Can a thumb drive replace an external hard drive for travel photography?
[youtube_sc url=”https://youtu.be/NTDDr9vKIhw” title=”Tested:%20SanDisk%20Extreme%20Pro%20Thumb%20Drive” autohide=”1″ fs=”1″]
Most laptops just don’t have enough internal storage for lots of images, especially if you want to use a fast solid state drive (SSD). I keep my Lightroom catalog on my internal drive, but all my images are stored externally. That arrangement makes it much easier to transfer my files when I get back from a photo workshop or safari.
Until recently, I’ve always used 1 or 2TB external drives. My current one is the LaCie 2TB Rugged Drive, which I like a lot. They are reliable, and come in a variety of interfaces (USB/Thunderbolt). However, even with a fast interface, most traditional hard drives are still fairly slow. That can limit the transfer rate when you’re downloading your photos or accessing them with Lightroom or Photoshop.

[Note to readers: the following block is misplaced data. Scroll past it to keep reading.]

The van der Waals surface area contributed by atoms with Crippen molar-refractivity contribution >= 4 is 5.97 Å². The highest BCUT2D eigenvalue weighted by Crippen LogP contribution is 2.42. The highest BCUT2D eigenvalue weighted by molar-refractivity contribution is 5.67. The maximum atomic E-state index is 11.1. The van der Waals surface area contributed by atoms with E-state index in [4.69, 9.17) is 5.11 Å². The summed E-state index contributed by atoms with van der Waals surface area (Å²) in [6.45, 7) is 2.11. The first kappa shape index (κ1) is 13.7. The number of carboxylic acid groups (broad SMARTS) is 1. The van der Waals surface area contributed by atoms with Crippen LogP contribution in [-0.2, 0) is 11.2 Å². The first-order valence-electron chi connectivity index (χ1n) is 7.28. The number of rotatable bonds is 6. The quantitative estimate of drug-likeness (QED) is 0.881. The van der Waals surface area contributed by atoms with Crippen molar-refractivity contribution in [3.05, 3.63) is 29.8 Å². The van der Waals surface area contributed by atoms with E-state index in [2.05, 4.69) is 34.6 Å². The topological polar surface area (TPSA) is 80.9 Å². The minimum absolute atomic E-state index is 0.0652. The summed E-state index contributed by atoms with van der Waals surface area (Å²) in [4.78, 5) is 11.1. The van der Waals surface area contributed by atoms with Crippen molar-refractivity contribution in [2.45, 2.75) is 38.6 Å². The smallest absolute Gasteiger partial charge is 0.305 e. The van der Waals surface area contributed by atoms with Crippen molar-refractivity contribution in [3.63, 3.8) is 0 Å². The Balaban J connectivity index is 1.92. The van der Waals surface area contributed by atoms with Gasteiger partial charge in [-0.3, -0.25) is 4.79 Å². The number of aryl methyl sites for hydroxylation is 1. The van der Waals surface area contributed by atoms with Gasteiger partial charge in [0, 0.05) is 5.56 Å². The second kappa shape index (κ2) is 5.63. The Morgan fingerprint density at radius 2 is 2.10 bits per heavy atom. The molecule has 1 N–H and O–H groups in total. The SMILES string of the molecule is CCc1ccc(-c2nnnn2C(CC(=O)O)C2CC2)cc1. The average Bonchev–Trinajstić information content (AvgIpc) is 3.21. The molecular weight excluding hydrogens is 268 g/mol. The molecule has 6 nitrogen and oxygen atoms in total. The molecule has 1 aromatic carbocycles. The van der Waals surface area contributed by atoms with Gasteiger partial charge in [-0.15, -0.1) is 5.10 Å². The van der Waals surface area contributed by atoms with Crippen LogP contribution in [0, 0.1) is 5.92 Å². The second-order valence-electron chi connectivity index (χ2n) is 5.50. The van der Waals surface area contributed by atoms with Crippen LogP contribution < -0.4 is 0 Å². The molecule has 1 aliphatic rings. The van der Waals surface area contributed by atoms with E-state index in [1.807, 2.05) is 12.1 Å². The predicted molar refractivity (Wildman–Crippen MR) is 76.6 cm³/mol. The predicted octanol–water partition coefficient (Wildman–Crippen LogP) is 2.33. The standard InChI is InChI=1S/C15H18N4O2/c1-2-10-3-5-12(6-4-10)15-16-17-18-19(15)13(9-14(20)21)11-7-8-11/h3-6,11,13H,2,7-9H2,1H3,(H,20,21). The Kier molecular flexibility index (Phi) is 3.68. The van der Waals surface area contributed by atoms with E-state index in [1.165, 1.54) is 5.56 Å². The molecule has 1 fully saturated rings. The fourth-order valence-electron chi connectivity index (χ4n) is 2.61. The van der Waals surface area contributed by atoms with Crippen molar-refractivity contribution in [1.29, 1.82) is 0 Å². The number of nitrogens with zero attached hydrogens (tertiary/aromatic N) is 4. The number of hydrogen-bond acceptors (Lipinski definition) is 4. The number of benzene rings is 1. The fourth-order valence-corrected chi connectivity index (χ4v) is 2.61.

San Disk Extreme Pro Thumb Drive
The idea of using a thumb drive (memory stick) for travel didn’t really appeal to me, other than the concept of having a small and light storage solution without the need for cables. Most memory sticks are actually quite slow, even ones that are marketed with USB 3 interfaces. However, SanDisk recently released a USB 3.1 spec solid state thumb drive that claims to have speeds that match that of regular SSDs. Considering that most of the time, I rarely capture more than 100GB of images on any given trip, I figured that a 256GB drive might just work. So I purchased one from B&H and gave it a whirl, and compared it to my other drives using the Blackmagic Disk Speed Test utility.
See the speed test results after the jump:
Speed Test Results
I was absolutely impressed by the read/write speed of the SanDisk Extreme Pro thumb drive. It’s 3x faster than my portable thunderbolt drive, and far easier to transport. I bought a second 256GB stick so that I’ll have plenty of storage for longer trips. Keep in mind that you’ll only get these speeds if your computer supports the USB 3.0 interface. You can use these drives in a USB 2 port, but then your port will limit the read/write speeds. The only real downside is that these sticks aren’t quite big enough for mass storage or backups. But that’s really not the point. For temporary photo storage when traveling, I think they make a great option!